Google usually updates its index every month, and there is no way
you can speed up this process. You will have to wait for the Google
spider to index your new pages no matter how many other search engines
you have paid to update their index daily. Be aware that it is only
after Google updates their index that your pages will show up in
Google, or AOL results.
One way to figure out whether paid URL inclusion is a good deal for
your company is to consider some common factors. First, find out if
search engines have already indexed your pages. To do this, you may
have to enter a number of different keywords, but the quickest way to
find out is to enter your URL address in quotes. If your pages appear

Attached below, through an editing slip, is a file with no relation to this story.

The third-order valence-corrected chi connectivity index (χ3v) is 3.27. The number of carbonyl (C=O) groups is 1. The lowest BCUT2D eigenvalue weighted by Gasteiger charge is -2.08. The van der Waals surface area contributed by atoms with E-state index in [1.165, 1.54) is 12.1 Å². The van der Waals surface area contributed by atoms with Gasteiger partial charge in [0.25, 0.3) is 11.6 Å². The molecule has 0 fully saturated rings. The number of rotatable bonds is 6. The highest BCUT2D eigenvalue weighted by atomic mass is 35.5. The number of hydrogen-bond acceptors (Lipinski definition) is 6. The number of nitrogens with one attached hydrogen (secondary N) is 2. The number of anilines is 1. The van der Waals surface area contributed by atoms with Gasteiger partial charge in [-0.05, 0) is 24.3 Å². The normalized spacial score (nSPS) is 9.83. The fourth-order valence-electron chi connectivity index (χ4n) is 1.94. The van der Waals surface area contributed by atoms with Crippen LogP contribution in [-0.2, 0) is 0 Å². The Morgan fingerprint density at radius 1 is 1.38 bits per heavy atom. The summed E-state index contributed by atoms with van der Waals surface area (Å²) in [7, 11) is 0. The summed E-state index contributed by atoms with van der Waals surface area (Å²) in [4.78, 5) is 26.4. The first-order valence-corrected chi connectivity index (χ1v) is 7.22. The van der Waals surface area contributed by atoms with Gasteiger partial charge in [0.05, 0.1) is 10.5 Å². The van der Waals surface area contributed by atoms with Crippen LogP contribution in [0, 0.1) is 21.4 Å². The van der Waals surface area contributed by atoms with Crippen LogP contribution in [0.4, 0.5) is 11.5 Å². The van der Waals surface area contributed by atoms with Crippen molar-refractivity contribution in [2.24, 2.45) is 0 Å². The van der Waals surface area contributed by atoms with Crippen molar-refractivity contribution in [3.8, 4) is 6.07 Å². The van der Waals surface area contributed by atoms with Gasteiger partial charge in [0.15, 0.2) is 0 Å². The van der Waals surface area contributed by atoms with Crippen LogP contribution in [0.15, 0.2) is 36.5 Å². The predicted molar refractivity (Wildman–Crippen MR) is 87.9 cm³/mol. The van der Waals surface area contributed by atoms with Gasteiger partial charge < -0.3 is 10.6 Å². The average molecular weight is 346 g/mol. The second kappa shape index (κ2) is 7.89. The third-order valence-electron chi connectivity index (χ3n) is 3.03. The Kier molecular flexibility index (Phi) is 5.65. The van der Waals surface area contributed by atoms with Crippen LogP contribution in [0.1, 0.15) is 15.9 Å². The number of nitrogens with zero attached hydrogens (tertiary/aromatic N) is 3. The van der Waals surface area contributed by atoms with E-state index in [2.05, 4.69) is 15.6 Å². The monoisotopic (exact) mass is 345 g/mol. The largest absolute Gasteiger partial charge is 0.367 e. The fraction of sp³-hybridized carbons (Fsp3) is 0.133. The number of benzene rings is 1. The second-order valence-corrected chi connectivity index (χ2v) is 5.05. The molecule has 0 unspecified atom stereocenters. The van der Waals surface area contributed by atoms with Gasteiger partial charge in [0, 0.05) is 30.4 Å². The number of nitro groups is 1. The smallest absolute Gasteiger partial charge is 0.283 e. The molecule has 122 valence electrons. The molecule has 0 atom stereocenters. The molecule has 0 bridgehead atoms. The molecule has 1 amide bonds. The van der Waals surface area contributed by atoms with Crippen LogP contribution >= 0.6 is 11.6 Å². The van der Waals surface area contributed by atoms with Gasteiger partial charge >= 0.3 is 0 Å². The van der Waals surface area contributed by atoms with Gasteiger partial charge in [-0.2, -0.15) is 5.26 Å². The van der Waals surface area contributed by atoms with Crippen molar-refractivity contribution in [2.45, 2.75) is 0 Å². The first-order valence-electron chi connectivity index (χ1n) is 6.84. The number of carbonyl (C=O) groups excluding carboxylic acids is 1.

when you enter the URL address but do not appear when you enter
keywords, using paid inclusion will not be beneficial. This is because
your pages have already been indexed and ranked by the regular spider.
If this is the case, your money would be better spent by updating your
pages to improve your ranking in search results. Once you accomplish
this, you can then consider using paid inclusion if you want to speed
up the time it will take for the regular spider to revisit your pages.
The most important factor in deciding whether to use paid URL
inclusion is to decide if it's a good investment. To figure this out,
you have to look at the overall picture:
what kind of product or service are you selling and how much traffic
are you dependent on to see a profit?
If your company sells an inexpensive product that requires a large
volume of traffic to your site, paid inclusion may not be the best
investment for you; the biggest search engines do not offer it, and